A Boy in the Water

Book
A Boy in the Water by Tom Gregory

By Tom Gregory

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6 reviews

Reviews

12 Aug 2019

JennyC

Set in the Australian outback in a region populate by cattle ranches, this story focuses on the Bright family. Two brothers own adjoining pieces of land yet, despite the fact that they are closer to each other than to any of their neighbours, it takes hours to drive from one property to the other across swathes of inhospitable desert. When one of them is found dead in unusual circumstances, nobody knows whether there are grounds for suspicion. As information about their upbringings, their previous relationships and their family circumstances emerge, it begins to look as though there may be something sinister afoot.

This is a great story which is well told and it encapsulates everything that a good thriller should aspire to – tension, suspense and so much more. I couldn’t put it down and didn’t want it to finish. Despite the fact that very little actually happens, it is utterly compelling. We are drip fed information about the past which changes the present perspective. This adds an extra layer of complexity as we are forced to re-evaluate the known facts in the light of the new material. In addition, the author sets the scene very vividly, capturing the remoteness of the region as well as the hostile terrain in wonderfully descriptive prose.

I cannot think of a single thing that I would change about this book, and that is unusual!!

Jane Harper had been recommended to me by friends who had read her previous books but I had never got around to reading any of them. Believe me, that situation will be remedied very soon. Thoroughly recommended for anyone who enjoys a really good thriller.

08 Aug 2019

Gilly

This was such an enjoyable memoir, a real gem.
Tom, the author was spotted by coach John as having the potential to achieve in the swimming world and this he most certainly did. They had a respectful relationship. Being written by Tom it gives his insight to what this relationship was like, what his thoughts and feelings were as a young child training hard and coping with life. I enjoyed the way it was written, it ran very smoothly.
I've recommended it to many friends who I thought it would appeal to and would enjoy it as much as I have.

18 Jul 2019

laura.lb

A fantastic story of a young swimmer named Tom and his account of events leading up to his world record crossing the English Channel.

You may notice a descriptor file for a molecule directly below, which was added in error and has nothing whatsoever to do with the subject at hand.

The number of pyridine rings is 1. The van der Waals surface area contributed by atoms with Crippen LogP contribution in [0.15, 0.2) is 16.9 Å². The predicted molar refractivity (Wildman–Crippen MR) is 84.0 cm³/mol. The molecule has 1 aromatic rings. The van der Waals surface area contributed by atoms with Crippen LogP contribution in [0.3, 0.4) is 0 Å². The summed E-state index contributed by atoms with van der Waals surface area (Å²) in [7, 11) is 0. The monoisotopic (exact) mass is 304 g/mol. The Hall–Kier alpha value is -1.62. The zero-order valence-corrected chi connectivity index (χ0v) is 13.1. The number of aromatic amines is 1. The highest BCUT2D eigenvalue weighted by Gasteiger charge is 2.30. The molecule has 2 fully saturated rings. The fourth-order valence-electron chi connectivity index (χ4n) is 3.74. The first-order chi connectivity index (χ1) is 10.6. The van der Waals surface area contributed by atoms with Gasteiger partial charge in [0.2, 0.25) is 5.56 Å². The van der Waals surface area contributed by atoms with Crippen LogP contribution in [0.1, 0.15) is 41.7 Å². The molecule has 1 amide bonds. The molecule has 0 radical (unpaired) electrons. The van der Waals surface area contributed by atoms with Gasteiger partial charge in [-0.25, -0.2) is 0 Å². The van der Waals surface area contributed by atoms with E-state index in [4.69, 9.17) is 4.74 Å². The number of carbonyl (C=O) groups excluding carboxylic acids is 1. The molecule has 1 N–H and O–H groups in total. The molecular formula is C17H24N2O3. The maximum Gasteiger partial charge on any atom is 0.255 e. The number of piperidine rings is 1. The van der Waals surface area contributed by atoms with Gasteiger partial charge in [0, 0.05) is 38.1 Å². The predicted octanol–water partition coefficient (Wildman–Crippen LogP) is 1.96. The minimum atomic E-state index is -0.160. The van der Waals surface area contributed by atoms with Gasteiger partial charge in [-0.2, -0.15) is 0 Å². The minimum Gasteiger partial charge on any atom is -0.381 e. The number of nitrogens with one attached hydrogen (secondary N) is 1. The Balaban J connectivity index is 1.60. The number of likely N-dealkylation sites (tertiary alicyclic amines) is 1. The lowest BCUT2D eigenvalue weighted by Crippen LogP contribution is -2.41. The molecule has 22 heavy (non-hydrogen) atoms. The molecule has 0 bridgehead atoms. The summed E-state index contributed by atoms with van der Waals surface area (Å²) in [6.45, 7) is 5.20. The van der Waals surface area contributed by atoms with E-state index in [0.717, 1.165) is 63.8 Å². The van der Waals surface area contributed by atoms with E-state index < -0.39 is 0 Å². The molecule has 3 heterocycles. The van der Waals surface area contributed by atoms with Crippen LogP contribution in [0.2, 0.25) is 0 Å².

I could relate to many parts of it as my own children were heavily involved in the whole 'swimming club' scene.
I thoroughly recommend this book. Thank you Tom Gregory!

18 Jul 2019

St Regulus AJ

Well deserving of excellent reviews. A delight of book written 30 years on by the youngest and fastest boy ever to swim the channel. Only months after this feat, rules for channel swims were changed and children would no longer be able to face this feat of extreme endurance. His record can never be broken.

As a boy, the author struggled to fit in at school and was perhaps destined for a life of just keeping up and mediocrity. He was sent to a local swimming baths with his sister and gradually he began to change. John Bullet ran the baths and had established a distance swimming club for local youths. Training was tough and time consuming and there was no opportunity for the young members to get into mischief. Yet they had a wonderful few years at the club; camping, wild swimming, friendships were forged for life and lessons learned that turned children into adults.

A record was broken. It will always stand. A gentle gem of a book.

10 Jul 2019

SueM

Written from a child's perspective, this book was wonderfully uncomplicated and a pleasure to read. It was both engaging and moving, and caused me to shed a tear (whilst reading on a packed train). This book is an absolute delight, and well worthy of 5 stars.

26 Jun 2019

Cotcom

This is one of those rare books that comes along and tempts you to read it all in one sitting. It’s a tender, charming memoir, written in the voice of 8-year-old Tom Gregory, the youngest person ever to swim the English Channel. Tom endured 12 hours in the cold waters of the Channel to complete his swim, a remarkable feat never to be repeated by someone so young.

Because it is written from the point of view of young Tom we don’t get caught up in adult issues. We see what Tom sees through his eyes. We see how he thinks, and how he reacts and processes what is going on around him.

I loved the innocence of the story, yet I was always waiting for that to be broken in some way. The book is about friendship, endurance, trust and love.

A wonderfully written story that deserves more than five stars.

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